Music journalist and University of Sunderland journalism graduate and mediahub intern Jordan Davidson – who runs the SPOTLIGHTUK.co.uk music coverage website – reflects on the possible damage done to the regional music scene by the rather confused and disjointed initial government response to the coronavirus crisis.
That seems to have been the initial reaction in the North East music scene to the Prime Minister’s initial warnings to stay away from venues and bars: panic and anger.
Frankly, the regional scene was in uproar and the feeling was being echoed across the nation.
‘You don’t have to close’ was the Government’s initial response in early March, followed by a confusingly conflicting piece of advice to the general public, urging them not to go to music venues.
So how exactly were those venues supposed to survive, Boris?
Of course, everybody was in agreement that it was the best idea to close and avoid tempting fate by holding events that would inevitably exacerbate the issue of a pandemic that thrives on close-quarters interaction.
But the half measures made by the government led to, frankly, very convincing arguments that they were deliberately trying to shirk the responsibility that enforcing closures would give them. Essentially, rather than introducing new legislation, closing businesses and cancelling events themselves, they were encouraging others to do the dirty work for them.
By not taking direct action, the powers-that-be essentially turned their backs on the consequences that this pandemic will have on the creative businesses, and the projects that make this country so vibrant.
Avoiding direct responsibility meant there was, conveniently for the public purse, no need to support or bail out those who went under, no insurance claims, no worries.
Job done, hands washed of the problem, so to speak.
A week or so later, the Government announced some sketchy and vague notions of support that even now, in April, local venues and business owners are still scratching their heads about.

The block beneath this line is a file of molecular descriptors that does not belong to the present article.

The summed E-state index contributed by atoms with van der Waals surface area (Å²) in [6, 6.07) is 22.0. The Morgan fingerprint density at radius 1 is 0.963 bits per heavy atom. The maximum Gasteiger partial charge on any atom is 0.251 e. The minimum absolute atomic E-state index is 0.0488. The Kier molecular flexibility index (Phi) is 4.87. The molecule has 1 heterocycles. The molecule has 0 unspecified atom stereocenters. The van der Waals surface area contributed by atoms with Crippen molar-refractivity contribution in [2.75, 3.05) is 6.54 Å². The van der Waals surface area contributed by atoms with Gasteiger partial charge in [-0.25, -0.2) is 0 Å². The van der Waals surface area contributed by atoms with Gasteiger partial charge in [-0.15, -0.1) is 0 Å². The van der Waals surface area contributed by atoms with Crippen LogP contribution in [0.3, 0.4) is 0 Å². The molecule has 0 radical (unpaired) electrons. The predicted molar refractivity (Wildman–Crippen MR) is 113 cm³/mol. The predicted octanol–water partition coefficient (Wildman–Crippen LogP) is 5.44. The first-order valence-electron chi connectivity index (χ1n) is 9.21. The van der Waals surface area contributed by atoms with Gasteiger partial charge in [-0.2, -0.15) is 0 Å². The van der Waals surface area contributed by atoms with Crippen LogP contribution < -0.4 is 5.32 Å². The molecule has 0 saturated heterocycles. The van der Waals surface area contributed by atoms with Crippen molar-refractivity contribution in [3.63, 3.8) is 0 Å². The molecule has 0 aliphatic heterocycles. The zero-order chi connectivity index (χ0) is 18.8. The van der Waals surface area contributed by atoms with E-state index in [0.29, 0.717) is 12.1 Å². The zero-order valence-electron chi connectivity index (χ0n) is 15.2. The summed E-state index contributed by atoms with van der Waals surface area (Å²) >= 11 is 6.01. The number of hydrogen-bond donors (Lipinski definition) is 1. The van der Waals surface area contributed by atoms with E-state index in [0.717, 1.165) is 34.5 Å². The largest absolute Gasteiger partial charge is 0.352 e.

In fact, the only tangible support is coming from local crowdfunding initiatives and music organisations such as Generator, who source a lot of their funding from abroad.
Half-measures, but enough to silence the already beleaguered venues who finally closed their doors and started looking for alternative forms of income.
The sense of mistrust and betrayal still hangs in the air: we are united right now in the collective will to fight a global pandemic, but what happens afterward? Those who are lucky enough to re-open – and there won’t be many of them – won’t forget.
When we needed strong leadership and clear goals, we got callous political manoeuvering and foot-dragging.
The damage that will be done in the wake of this virus was needlessly exacerbated and we’ll be feeling it in our wallets and our hearts for a long time after.
But that’s all in the past, so what do we do now?
Luckily, our creative and cultural scene very quickly did what it does best, it got on with things despite the undeniable uphill struggle. Several independent venues have undertaken crowdfunding initiatives to try to shore up their future and remain engaged with the punters who have supported them throughout the years.
But it’s the musicians who have really come into their own.
Almost immediately following the cancellation of their live shows and tours, artists of all levels took to the internet and used the power of social media to perform live once again for their followers.
And a staggering amount of them are also using their newfound platforms to raise money for charities, such as food banks – and even support for the NHS.
With this newfound sense of purpose, the narrative has once again turned into a hopeful one, the national and regional scene is emerging once again, as the dynamic and exciting environment that we had experienced before the pandemic permeated our lives.
What we do now will inevitably influence the future of how we experience music and musicians forever … but will the relationship we have with performers be forever changed, as we grow more accustomed to gigs in our bedrooms?
That remains to be seen. I personally believe there will always be a need to return to the sweaty, noisy rooms where we can truly experience community and mutual love for the music we enjoy.
But with wallets tightening and venues concerned about their ability to re-open, the future remains uncertain.